Early-life otitis media and caregiver well-being

Altamimi AAH, Robinson M, Alenezi EMA, Choi RSM, Brennan-Jones CG. 10 Aug 2023 Laryngoscope; doi: 10.1002/lary.30949

Publication date: 10 Aug 2023

Keywords: caregiver, Otitis media, paediatrics, well-being

What is already known about this subject:

  • Otitis media (OM), or glue ear, is a common condition in early childhood. It is estimated that approximately 80% of children experience OM before age four, and approximately 26.8% of children will have recurrent or persistent OM (rOM). This condition is commonly associated with hearing loss, pain, lack of sleep and missed school days. It may also be associated with developmental delays. Therefore, caregivers of children with rOM can experience anxiety, stress, in addition to disturbed social functioning. Furthermore, several studies have reported reduced caregivers’ quality of life and general well-being in the early years of a child’s life.
  • While it has been previously shown that caregivers’ well-being can be impacted when caring for a child with rOM, the majority of studies have utilised disease-specific tools.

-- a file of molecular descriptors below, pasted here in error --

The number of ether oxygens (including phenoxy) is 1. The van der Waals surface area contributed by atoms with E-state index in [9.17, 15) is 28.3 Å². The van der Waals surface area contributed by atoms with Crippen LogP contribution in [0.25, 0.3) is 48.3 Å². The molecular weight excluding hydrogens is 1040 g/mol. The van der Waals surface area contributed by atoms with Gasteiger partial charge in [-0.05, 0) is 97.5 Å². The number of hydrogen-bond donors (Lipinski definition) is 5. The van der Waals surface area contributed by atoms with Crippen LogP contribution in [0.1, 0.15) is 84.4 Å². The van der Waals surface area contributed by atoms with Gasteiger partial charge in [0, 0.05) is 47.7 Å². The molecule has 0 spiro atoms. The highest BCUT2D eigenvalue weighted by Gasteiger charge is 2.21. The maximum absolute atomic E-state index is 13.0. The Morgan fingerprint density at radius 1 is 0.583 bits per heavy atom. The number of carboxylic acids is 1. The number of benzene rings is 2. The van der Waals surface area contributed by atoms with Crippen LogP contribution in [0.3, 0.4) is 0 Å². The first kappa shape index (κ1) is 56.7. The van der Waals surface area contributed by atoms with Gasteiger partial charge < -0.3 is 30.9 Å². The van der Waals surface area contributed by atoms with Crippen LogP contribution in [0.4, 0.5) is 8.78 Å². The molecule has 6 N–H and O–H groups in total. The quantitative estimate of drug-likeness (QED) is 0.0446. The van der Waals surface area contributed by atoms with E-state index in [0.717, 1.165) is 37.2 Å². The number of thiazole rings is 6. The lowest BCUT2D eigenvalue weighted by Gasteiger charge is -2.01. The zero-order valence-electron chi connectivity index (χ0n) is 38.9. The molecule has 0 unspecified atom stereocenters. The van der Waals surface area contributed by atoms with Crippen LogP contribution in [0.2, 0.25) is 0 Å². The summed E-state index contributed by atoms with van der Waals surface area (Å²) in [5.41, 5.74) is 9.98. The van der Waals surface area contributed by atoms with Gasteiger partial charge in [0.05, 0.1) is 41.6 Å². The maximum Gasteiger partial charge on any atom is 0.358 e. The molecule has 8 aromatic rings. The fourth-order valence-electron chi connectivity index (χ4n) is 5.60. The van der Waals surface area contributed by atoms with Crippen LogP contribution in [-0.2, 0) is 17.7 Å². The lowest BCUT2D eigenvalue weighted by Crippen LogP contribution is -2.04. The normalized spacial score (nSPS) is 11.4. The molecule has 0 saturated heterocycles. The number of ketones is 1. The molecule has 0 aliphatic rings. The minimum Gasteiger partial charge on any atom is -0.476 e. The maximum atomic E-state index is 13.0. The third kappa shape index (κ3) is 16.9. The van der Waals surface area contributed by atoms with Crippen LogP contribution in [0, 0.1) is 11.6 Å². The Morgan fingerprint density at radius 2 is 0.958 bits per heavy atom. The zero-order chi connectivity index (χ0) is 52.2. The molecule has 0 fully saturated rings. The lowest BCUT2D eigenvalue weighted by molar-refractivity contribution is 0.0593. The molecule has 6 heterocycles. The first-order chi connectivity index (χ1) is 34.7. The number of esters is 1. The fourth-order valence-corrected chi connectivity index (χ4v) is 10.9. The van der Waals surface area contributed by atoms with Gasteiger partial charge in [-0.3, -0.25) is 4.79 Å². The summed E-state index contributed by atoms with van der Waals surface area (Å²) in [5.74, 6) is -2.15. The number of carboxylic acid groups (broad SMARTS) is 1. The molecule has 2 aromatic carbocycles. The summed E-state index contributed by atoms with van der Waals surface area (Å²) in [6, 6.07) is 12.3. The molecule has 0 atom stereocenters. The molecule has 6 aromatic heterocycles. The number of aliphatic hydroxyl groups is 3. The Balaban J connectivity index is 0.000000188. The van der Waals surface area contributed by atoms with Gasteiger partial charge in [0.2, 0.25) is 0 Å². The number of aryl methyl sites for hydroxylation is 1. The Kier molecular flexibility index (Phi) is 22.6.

• The aim of this studies was to utilise generic questionnaires that target the psychological well-being of caregivers, in addition to the general functioning of the family in the first eight years of a child’s life.

What this study adds

  • Methods and participants information Sociodemographic information of Gen 1 participants was included in this study. Additional information included caregivers report of rOM for their child (Gen 2) in the first three years of life. The questionnaires utilised in this study included the Bradburn affect balance scale, and the Family McMaster Devide – General functioning (FAD-GF) during the Gen 2-3-, 5-, and 8-year follow-up period.
  • Sample size: Reference group = 1607and rOM group = 340
  • The results showed that caregivers of children with OM exhibited poorer psychological well-being in the first five years of a child’s life. This effect was not observed in the eight-year follow-up. Similarly, no significant findings were shown for the FAD-GF during the follow-up period. This indicates that while caregivers can experience negative emotions in the first few years of life, this does not appear to impact the general functioning of the family.
  • This paper provides important information regarding the impact of rOM in children on the psychological well-being of their caregivers, especially in the first five years of life. This highlights the importance of considering the impact of OM caregivers in the existing model of care and incorporating support programs, especially for those who are severely burdened by the disease.
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